House and Grey’s Anatomy are a tease.
Sure, I am aware that these television shows are fiction, but where are the expert diagnosticians and medical care teams who work together for dynamic treatment plans when you need them most?
As a long-time medical show and crime show junkie, I am infuriated by the brokenness of the medical system in this country. Our hospitals and private medical practices are nothing but fractured silos of information. Regardless of the advances in encrypted file-sharing software and communication technology, few doctors approach to medicine as a team effort.
God forbid, your loved one becomes seriously ill. When precious moments are the difference between temporary and long-term damage or life and death, doesn’t it seem logical that medical providers should be working together to triage, diagnose, and treat a patient? Then, why are we passing patients from system to system, doctor to doctor instead of convening an emergency conference with all providers and problem solving together?
My mother went for a special mental and physical exam on Wednesday, January 20, 2021, at her new-to-her primary care physician. After a thorough analysis of symptoms, this physician diagnosed my Mother with Parkinson’s Disease and Depression/Anxiety. Mom was given a referral for imaging and a neurologist. We were devastated, but hopeful that medicine would relieve serious symptoms that were compromising Mom’s quality of life at just 65 years old.
Two days later, Friday, January 22, 2021, my Mother was rushed to the emergency department at Howard County General Hospital, a Johns Hopkins affiliated institution, with stroke-like symptoms. Eventually, she was admitted for observation and a battery of imaging and testing. The end result was “we aren’t sure” but she is ready to be “medically discharged” to a “sub-acute rehabilitation facility” as she awaits a potential diagnosis of Normal Pressure Hydrocephalus from a specialized clinic at Johns Hopkins.
Thanks for nothing, Howard County General.
Less than three days after her admittance to Summit, Mom declined quickly. Her blood pressure and glucose levels were dangerously high and she could no longer stay conscious or communicate effectively. After five days of this, the charge nurse finally called 911 to transport Mom to St. Agnes Hospital because she was experiencing a “hypertensive crisis.”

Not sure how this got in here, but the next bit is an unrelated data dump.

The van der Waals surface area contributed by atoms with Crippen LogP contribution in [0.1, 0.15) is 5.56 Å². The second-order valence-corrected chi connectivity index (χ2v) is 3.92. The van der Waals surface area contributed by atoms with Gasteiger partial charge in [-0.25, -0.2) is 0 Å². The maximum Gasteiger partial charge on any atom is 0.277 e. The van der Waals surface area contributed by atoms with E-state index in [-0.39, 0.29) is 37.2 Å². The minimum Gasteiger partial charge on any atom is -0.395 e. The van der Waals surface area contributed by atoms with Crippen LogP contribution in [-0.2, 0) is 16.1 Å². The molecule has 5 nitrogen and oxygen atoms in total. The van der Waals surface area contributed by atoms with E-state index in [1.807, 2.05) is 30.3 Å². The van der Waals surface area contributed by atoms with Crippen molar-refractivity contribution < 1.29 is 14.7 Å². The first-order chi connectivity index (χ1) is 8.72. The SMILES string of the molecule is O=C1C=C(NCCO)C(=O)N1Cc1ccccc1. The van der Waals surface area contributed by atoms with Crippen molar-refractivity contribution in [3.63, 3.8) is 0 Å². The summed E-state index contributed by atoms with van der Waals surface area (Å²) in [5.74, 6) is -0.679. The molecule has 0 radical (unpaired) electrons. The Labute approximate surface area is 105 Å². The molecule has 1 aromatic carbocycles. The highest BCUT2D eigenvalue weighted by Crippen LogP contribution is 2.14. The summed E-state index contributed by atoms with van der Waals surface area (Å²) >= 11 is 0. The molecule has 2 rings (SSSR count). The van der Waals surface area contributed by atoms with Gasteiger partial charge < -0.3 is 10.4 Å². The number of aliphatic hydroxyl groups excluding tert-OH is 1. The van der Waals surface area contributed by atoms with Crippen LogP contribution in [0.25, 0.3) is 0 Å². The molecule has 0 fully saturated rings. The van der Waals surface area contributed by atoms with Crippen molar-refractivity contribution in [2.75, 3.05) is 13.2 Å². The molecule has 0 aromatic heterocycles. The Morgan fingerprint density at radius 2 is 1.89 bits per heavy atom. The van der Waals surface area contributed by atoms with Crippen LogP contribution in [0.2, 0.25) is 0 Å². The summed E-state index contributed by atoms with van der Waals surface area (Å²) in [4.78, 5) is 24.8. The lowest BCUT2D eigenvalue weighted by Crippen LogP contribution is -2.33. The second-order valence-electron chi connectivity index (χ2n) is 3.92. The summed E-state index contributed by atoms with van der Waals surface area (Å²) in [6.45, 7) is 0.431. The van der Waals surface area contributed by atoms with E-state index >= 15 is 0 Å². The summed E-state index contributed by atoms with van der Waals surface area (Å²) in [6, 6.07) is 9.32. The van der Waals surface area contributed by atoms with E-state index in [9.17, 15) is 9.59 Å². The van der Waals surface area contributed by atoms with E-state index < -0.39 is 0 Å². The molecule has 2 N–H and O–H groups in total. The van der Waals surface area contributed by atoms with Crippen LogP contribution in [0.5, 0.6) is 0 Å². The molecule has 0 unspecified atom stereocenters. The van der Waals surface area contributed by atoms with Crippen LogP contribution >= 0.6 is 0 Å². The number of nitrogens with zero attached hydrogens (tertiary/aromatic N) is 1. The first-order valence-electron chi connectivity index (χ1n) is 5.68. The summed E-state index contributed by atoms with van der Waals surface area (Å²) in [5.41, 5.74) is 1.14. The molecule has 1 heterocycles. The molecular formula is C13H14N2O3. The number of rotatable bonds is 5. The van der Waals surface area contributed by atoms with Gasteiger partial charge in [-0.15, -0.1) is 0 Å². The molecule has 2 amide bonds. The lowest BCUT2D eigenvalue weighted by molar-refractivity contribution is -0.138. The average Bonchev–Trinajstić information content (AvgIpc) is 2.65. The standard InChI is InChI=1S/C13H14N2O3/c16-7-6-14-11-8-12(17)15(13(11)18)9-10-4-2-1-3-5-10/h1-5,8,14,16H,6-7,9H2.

Fortunately, I was able to FaceTime my Mother before the EMS arrived. Additionally, EMS was kind enough to allow my Father and me a few moments to exchange “I love you”s and hugs with Mom before they loaded her into the ambulance.
As of now, I have not been able to see or speak to my Mother in six days. Thanks, COVID-19, for complicating family care and patient advocacy to an exponentially difficult level.
After an argument with the emergency room doctor to admit my Mother for observation due to declined mental status (he wanted to ship her back to Summit), she was officially admitted for care. Dad and I were hopeful when a kind and patient neurologist took over Mom’s case. This doctor executed a lumbar puncture looking for signs of infection, potentially meningitis, or cancer of the central nervous system. All imaging, blood tests, and the LP came back clean. Finally, the neurologist came to the conclusion that Mom was having non-thrashing seizures.
For the past four days, Dad and I have awaited positive news that the anti-seizure medicines were working. There is still very little progress.
We’ve explicitly requested that St. Agnes initiated a transfer to Johns Hopkins Hospital in Baltimore City, which houses the number one neurology department in the country. While they agreed, Hopkins did not. They rejected Mom’s transfer on the basis that they could not provide any other treatment options that St. Agnes wasn’t already capable of.
How is this possible? Clearly, Hopkins has one vital tool that our catholic community hospital does not: unparalleled expertise.
At some point, praying the rosary can only bring so much reassurance and peace to a stressed out, exhausted family. Faith in God’s plan is only one measure of a patient’s outcome. Some would argue that faith in competent medical providers and collaboration across medical systems is just as, if not more, important to a patient’s fate.